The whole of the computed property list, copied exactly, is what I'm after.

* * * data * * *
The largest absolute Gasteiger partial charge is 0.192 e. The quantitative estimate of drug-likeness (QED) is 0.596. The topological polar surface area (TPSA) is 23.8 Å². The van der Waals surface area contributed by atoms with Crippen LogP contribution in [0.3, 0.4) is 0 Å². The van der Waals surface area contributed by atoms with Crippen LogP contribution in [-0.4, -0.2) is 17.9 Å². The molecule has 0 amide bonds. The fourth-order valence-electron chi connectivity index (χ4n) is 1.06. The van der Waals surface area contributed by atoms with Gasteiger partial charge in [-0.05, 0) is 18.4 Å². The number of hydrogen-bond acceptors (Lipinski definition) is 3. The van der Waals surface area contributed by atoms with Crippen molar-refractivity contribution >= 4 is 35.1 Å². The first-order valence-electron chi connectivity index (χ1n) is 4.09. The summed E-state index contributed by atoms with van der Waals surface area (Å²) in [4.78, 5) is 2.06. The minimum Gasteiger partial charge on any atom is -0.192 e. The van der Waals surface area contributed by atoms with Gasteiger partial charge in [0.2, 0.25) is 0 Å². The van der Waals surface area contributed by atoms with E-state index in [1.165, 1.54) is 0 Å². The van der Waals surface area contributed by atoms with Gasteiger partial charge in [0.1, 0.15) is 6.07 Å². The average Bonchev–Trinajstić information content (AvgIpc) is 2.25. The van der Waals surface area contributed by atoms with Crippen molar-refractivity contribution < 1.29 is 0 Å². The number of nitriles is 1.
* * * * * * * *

The largest absolute Gasteiger partial charge is 0.192 e. The quantitative estimate of drug-likeness (QED) is 0.596. The topological polar surface area (TPSA) is 23.8 Å². The van der Waals surface area contributed by atoms with Crippen LogP contribution in [0.3, 0.4) is 0 Å². The van der Waals surface area contributed by atoms with Crippen LogP contribution in [-0.4, -0.2) is 17.9 Å². The molecule has 0 amide bonds. The fourth-order valence-electron chi connectivity index (χ4n) is 1.06. The van der Waals surface area contributed by atoms with Gasteiger partial charge in [-0.05, 0) is 18.4 Å². The number of hydrogen-bond acceptors (Lipinski definition) is 3. The van der Waals surface area contributed by atoms with Crippen molar-refractivity contribution >= 4 is 35.1 Å². The first-order valence-electron chi connectivity index (χ1n) is 4.09. The summed E-state index contributed by atoms with van der Waals surface area (Å²) in [4.78, 5) is 2.06. The minimum Gasteiger partial charge on any atom is -0.192 e. The van der Waals surface area contributed by atoms with Gasteiger partial charge in [0.2, 0.25) is 0 Å². The van der Waals surface area contributed by atoms with E-state index in [1.165, 1.54) is 0 Å². The van der Waals surface area contributed by atoms with Gasteiger partial charge in [0.1, 0.15) is 6.07 Å². The average Bonchev–Trinajstić information content (AvgIpc) is 2.25. The van der Waals surface area contributed by atoms with Crippen molar-refractivity contribution < 1.29 is 0 Å². The number of nitriles is 1.